Germantown Hills girl tackles the game of football

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Posted: Friday, September 15, 2017 9:11 am

Sunshine and temperatures in the mid 60’s last weekend made for the perfect kickoff to the Metamora/Germantown Hills Redbird Junior Football League’s 2017 season.

The JFL ‘JV Red’ team, made up of sixth grade students, took to the field at Black Partridge Park last Saturday morning.  Rich and Ellen Krasin were among the crowd rooting on the young Redbirds from the sidelines. Their 11-year-old daughter, Emily, however, wasn’t cheering alongside her parents. Instead, she was all decked out in pads and a helmet on the field playing defense.

Emily Krasin likes sports where there’s physical contact.  Before moving to Germantown Hills from Bolingbrook a year ago, she had expressed interest in going out for wrestling.  Since Germantown doesn’t have a wrestling team, she decided to do the next best thing- football.

 "I like tackling...so I was like ‘why not football?  It sounds fun, and I know some of the kids on my team,’” said Emily.

“Emily is very emotional,” Ellen Krasin said of her daughter.  “She does a good job trying to control it, but she decided that a good way to release that would be through a physical activity.”

Ellen added that Emily isn’t really allowed to tackle her brother and sister at home, so football was the better option. 

Still, she talked with her daughter before signing her up in the summer, and made sure she knew she’d likely be the only girl on the team. Ellen said her biggest fear wasn’t only other’s reactions, but how Emily would respond to those reactions. 

“She’s not an attention seeker, ya know, if you got a girl putting herself out there like this it would seem that she may be looking for that, but she’s not,” Ellen said.  “She genuinely wants to do this.”

It turns out that the Krasin family had nothing to worry about.  Emily’s place on the team has been met with only positive reactions from coaches, staff and other parents.  Some even seem a little protective of her.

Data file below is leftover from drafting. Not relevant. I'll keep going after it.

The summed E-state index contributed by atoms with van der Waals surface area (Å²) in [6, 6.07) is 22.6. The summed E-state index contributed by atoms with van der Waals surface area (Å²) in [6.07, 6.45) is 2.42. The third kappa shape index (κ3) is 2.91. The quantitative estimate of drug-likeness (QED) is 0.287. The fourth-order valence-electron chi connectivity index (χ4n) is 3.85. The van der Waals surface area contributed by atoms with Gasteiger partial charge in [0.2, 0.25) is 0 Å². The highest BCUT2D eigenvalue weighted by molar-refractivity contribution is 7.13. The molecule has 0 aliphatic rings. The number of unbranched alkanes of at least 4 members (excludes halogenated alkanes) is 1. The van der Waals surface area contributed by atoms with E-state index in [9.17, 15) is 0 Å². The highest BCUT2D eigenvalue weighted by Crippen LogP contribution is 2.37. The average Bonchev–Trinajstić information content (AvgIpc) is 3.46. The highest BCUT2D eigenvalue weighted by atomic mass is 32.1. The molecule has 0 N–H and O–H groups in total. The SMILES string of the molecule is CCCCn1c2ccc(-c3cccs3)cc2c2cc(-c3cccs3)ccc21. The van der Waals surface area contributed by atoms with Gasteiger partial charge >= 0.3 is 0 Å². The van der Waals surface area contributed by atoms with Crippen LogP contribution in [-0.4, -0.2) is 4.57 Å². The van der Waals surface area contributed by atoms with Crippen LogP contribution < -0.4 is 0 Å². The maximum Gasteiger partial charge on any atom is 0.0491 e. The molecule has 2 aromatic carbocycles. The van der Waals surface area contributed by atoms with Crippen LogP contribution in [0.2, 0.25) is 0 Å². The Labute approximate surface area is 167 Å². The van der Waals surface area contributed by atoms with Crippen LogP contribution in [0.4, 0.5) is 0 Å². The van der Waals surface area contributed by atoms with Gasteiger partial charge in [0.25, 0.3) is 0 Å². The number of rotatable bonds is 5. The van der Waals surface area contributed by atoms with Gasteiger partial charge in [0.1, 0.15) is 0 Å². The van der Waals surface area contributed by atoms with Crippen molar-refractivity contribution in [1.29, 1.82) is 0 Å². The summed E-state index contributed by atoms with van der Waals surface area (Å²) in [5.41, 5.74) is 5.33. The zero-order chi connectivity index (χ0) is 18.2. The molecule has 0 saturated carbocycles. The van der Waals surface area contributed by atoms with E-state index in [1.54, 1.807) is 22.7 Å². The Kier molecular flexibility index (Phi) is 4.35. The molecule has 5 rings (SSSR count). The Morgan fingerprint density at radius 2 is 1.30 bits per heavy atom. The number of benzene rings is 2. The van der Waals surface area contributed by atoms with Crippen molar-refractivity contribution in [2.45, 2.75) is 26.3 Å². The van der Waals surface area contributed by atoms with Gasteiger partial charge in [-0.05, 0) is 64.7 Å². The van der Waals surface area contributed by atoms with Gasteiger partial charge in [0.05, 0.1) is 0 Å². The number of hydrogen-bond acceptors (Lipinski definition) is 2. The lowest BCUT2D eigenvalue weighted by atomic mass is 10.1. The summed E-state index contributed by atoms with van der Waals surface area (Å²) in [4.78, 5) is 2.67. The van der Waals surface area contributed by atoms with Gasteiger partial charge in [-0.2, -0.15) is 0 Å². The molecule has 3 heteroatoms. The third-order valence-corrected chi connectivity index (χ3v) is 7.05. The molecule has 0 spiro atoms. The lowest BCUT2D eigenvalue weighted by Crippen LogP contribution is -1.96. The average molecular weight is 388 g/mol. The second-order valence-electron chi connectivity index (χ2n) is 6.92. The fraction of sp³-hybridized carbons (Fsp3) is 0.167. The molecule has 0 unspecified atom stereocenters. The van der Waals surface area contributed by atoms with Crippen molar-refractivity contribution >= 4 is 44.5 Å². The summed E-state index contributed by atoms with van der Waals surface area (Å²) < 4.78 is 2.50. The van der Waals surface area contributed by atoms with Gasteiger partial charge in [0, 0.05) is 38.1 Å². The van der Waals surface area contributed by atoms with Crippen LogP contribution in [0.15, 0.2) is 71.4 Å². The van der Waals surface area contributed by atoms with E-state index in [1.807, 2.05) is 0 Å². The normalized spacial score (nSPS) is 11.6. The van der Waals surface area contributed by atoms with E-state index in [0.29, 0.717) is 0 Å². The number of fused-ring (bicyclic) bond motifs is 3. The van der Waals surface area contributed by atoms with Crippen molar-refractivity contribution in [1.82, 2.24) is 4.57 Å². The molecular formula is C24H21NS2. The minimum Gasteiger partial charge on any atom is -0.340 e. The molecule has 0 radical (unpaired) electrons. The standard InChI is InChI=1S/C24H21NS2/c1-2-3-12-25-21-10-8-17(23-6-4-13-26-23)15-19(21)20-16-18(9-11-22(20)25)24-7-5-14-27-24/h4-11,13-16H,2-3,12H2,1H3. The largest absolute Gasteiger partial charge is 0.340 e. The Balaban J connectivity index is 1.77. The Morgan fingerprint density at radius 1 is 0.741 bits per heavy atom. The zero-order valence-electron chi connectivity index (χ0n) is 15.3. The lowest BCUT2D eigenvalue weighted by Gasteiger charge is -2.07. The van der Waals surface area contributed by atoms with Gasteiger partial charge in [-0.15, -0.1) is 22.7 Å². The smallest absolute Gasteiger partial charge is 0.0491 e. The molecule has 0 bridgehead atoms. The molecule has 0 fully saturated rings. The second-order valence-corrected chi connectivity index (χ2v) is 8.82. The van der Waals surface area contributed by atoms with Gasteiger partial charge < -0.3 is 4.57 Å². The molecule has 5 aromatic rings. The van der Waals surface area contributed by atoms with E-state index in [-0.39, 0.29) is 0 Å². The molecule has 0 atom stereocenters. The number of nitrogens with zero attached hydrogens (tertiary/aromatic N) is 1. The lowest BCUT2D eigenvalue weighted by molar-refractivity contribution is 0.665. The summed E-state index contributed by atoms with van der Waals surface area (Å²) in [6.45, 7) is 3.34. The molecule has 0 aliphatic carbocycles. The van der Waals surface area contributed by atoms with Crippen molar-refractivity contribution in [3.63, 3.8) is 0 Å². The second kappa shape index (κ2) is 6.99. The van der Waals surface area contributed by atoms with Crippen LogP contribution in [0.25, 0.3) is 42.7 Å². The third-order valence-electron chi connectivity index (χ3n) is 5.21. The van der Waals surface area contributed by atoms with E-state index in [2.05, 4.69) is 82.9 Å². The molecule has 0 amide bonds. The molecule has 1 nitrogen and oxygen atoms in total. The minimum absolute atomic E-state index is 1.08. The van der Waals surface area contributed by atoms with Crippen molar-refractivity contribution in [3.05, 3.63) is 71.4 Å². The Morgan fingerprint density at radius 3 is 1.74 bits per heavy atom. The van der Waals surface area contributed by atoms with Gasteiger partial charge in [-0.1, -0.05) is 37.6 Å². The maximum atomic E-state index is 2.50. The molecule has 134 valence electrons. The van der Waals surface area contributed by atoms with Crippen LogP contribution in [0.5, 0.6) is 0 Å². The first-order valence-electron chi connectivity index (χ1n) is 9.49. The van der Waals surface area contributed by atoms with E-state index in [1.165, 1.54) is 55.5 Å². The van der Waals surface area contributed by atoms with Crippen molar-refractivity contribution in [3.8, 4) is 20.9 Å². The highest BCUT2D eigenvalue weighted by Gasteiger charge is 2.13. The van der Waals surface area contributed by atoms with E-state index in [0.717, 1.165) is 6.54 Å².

“At one of the practices there was a daughter of another (football) parent who asked ‘there’s a girl playing football?’ and the parent was like ‘yeah, there’s a girl playing football...she’s tackling hard!’” said Ellen.

Emily may be the only girl playing a contact sport with a bunch of boys, but Ellen said she’s not overly worried about her getting hurt since at this stage of the game, the players are all about the same size and stature. Also, the coaches have implemented Head’s Up football, which is a concussion minimizing way of playing, reducing the risk of injury even more. Ellen admits she may be a bit more apprehensive if Emily decides to keep playing at the high school level, but she has a few years before she has to worry about that. 

For now, she’s just grateful that her daughter’s decision to play a male-dominated sport has received such a great reception. Emily has even earned the praise from a player on the eighth grade “senior” team. 

“He walked right up to her and said, ‘Hey, I think it’s great that Metamora’s finally got a girl playing, it’s about time. Don’t you let anyone tell you what you can’t do,’” recalled Ellen. Ellen remembers it nearly made her tear up, especially since no adult prompted him to say it, he just did it on his own. Emily, who doesn’t like the extra attention, took it in stride.  She said she hopes her playing will inspire other girls to get in the game, too.

“It’s kind of cool that I’m one of the first girls on the Metamora team. I thought there would be more. But I think it’d be awesome if there were more girls on the team, so it’d be a normal thing.” 

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